Welcome to Netrider ... Connecting Riders!

Interested in talking motorbikes with a terrific community of riders?
Signup (it's quick and free) to join the discussions and access the full suite of tools and information that Netrider has to offer.

Learner Riding and Skill Development

Discussion in 'New Riders and Riding Tips' started by FalomVtr, Feb 12, 2005.

  1. Hey there everybody. Ok lets try to word this the right way as I don't want to offend ANYBODY.

    In recent times Netrider has grown in memebers. A lot of new members are learners which is great. Means more people are hearing about Netrider plus it means our numbers are growing as a group on the roads. This has seen an increase in the number of Q and A threads from learners wishing to get more out of their riding and to gain better skills. We have even begun to run learner friendly rides and even had a learner skill day in which I was involved. :D

    One thing that does concern me however is the potential for this to become a "replacement" for proper training. We have many long term riders and experienced peeps who have lots of info to pass on. The learners also are chatting amongst themselves to analize thier riding to improve. ALL GREAT IDEAS.

    Please however do not think you can get by on just these things. The roads are VERY dangerous these days and I for one have seen behaviour from learners of late that concerns me. Solution?? Go and do a course. :wink:

    Many people think that a course is only for "fast dudes' or "experienced riders" but this is untrue. A cornering school or track course will cover things relevant to ALL rider levels. Granted that you pick a professional group YOU WILL come away learning more than you ever will on public roads with other riders.

    Instructors are instuctors because they have been trained and show ability to pass on correct information at the appropriate time. I am not for an instant suggesting that you all abandon the rides you arrange. Time on the bike is the most important thing of all. It gains you experience. What I do think would help everyone more though is more tuition. That goes for non-learners too.

    I hope this all makes sense and please believe me when I say I write this out of concern for fellow riders and their safety.

    As we become better riders we enjoy our time on the bike more. :D
    Good luck people.

  2. As I understand it, your trying to say that netriders advice and help should be taken as one part of your riding education, and should be mixed with such things as professionally run courses, magazines, books, dvd/videos etc.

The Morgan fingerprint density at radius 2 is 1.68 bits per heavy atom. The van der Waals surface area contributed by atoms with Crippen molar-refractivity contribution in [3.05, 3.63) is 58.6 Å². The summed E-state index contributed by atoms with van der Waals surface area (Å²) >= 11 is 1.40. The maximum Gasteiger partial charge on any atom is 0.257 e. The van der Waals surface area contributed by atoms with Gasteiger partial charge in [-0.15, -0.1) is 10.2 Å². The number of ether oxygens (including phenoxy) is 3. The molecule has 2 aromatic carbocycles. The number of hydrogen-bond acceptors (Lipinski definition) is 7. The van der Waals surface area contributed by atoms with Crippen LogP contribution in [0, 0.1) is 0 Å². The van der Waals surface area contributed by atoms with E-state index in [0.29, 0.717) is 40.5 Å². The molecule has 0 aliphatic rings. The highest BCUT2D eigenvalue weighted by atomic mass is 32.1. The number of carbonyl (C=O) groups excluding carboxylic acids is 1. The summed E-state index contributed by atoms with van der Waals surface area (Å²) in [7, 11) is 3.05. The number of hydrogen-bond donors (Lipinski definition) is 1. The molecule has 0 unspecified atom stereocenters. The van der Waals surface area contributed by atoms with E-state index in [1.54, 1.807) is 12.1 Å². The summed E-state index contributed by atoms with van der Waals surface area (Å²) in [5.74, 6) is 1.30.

Oh, and of course the best bit... lots and lots of riding 8)

    Sounds fair and very un-offensive to me. I think it's great there are so many people in this group willing to help out us Loonies. (including yourself of course)

  3. Thanks JJ. Obviously I have worded this right as you have understood exactly what I meant. Chatting to other riders about riding is a great way to learn and also fun, but it's a PART of the picture. From experience I can say that courses are just fantastic for improving skills and confidence.

    Stew :D
  4. Actually I believe that the experience of others people can obtain from here improve rider's awareness of safety, and actually 'encourage' further rider training courses. Had I not looked for resources on the net, I would have well bought a bike, done an Ls then a Ps course and have it end at there.

    But because what I've found on netrider, I became alot more aware of how serious 'safe' riding is and how the level skill can make a difference to life or death whether in a racing environment, or just regular commuting.
  5. Agree with everything that's been said so far. The thing is, talk to as many people as possible as well as the professionals it will give you a broad view of motorcycling and help you understand riding from different perspectives. All information will help you be a better rider in the end and that's what counts.
    It's like anything in your life, for instance if you start a hobby you generally talk to others that do the hobby, then you may talk to professionals that can help you obtain the necessary gear, then you talk to some more people, then you may get some training, then talk to some more people, and so the whole learning process continues. I guess it's the same with bike riding.